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How is sleep apnea linked to eye disorders?

What’s interesting about this study is that it debunked previous notions about floppy eyelid syndrome (FES), which had long been considered a disease of overweight, middle-aged men. The British researchers did not find such a pattern based on age, gender, or body mass index (a measure of weight and barometer for obesity). But they did find a remarkable pattern with regard to obstructive sleep apnea, which affects more than 18 million people in the United States:

• People with FES have rubbery-textured upper eyelids that may easily flip up during sleep, exposing the whites of their eyes, which can lead to dry, irritated eyes and/or discharge.

• Most people would awaken if their eyes became excessively dry and irritated during sleep, but people with OSA may have a dysfunctional nervous system that prevents them from waking to address their eyes.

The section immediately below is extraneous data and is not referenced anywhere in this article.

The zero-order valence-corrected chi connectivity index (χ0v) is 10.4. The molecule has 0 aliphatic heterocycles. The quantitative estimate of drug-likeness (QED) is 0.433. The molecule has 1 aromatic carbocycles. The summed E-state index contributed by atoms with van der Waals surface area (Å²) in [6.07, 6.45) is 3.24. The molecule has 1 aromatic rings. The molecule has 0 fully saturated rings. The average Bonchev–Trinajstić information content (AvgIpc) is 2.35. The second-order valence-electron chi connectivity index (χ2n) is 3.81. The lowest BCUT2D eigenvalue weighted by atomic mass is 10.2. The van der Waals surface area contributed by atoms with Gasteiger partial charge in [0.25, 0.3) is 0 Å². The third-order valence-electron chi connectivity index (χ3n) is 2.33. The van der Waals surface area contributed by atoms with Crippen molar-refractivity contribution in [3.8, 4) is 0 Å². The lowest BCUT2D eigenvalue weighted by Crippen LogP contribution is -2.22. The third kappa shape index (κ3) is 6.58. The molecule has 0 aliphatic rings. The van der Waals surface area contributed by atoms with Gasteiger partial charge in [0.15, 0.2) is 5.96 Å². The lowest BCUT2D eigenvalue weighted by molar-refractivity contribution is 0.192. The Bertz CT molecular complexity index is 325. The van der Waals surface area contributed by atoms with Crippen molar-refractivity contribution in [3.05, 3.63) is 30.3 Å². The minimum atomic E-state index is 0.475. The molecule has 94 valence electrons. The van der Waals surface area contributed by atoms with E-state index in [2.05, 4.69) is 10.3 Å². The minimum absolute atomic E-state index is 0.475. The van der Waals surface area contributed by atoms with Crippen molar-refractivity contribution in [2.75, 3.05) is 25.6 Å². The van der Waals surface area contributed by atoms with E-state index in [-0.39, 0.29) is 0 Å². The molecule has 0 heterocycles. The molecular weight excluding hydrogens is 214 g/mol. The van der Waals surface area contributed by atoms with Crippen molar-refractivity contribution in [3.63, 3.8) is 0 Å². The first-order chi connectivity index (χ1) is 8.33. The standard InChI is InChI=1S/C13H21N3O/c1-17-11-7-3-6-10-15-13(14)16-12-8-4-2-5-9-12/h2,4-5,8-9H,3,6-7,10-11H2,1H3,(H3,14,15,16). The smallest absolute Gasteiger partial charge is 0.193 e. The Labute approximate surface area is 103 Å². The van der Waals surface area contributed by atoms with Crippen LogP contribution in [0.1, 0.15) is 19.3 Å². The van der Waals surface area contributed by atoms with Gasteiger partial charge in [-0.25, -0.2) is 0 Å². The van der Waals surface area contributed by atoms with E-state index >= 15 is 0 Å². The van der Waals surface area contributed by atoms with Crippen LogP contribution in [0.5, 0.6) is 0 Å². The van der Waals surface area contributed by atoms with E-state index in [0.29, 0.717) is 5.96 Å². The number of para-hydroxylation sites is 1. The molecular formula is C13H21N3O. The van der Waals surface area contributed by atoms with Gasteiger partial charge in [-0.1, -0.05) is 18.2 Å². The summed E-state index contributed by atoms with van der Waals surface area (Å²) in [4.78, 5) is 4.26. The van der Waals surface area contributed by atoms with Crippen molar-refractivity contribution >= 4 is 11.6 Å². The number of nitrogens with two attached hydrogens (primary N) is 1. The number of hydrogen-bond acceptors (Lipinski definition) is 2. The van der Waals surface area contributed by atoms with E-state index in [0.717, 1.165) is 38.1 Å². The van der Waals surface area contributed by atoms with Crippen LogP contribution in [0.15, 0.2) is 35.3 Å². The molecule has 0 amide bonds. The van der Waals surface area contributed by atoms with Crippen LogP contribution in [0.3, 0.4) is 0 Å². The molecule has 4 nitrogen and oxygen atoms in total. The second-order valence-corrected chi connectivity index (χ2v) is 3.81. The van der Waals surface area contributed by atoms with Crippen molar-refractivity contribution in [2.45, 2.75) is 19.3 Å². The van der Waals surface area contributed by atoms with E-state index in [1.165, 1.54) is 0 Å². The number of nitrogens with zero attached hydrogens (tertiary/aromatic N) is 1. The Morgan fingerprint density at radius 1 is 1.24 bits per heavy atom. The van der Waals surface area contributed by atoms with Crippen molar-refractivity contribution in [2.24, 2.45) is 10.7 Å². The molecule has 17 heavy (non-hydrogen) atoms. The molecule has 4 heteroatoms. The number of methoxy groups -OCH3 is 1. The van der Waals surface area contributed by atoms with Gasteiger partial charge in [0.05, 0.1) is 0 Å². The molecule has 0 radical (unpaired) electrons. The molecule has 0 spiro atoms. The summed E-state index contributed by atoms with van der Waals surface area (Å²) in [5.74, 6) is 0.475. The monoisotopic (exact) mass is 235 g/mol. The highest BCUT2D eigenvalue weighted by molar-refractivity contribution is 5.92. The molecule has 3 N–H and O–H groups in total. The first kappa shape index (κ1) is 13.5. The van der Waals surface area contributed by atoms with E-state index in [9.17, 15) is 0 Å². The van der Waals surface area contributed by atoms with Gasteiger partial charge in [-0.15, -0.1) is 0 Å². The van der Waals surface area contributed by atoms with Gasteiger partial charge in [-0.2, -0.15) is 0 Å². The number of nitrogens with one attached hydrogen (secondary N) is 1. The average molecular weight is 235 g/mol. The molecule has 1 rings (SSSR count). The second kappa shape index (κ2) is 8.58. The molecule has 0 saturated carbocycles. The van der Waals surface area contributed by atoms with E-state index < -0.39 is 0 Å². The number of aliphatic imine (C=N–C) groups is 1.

• What’s more, people with OSA tend to sleep on one side, which could result in intense, repeated pressure on the eyelid on that side of the face.

• The combination of all these factors may contribute to or cause FES.

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Important: This content reflects information from various individuals and organizations and may offer alternative or opposing points of view. It should not be used for medical advice, diagnosis or treatment. As always, you should consult with your healthcare provider about your specific health needs.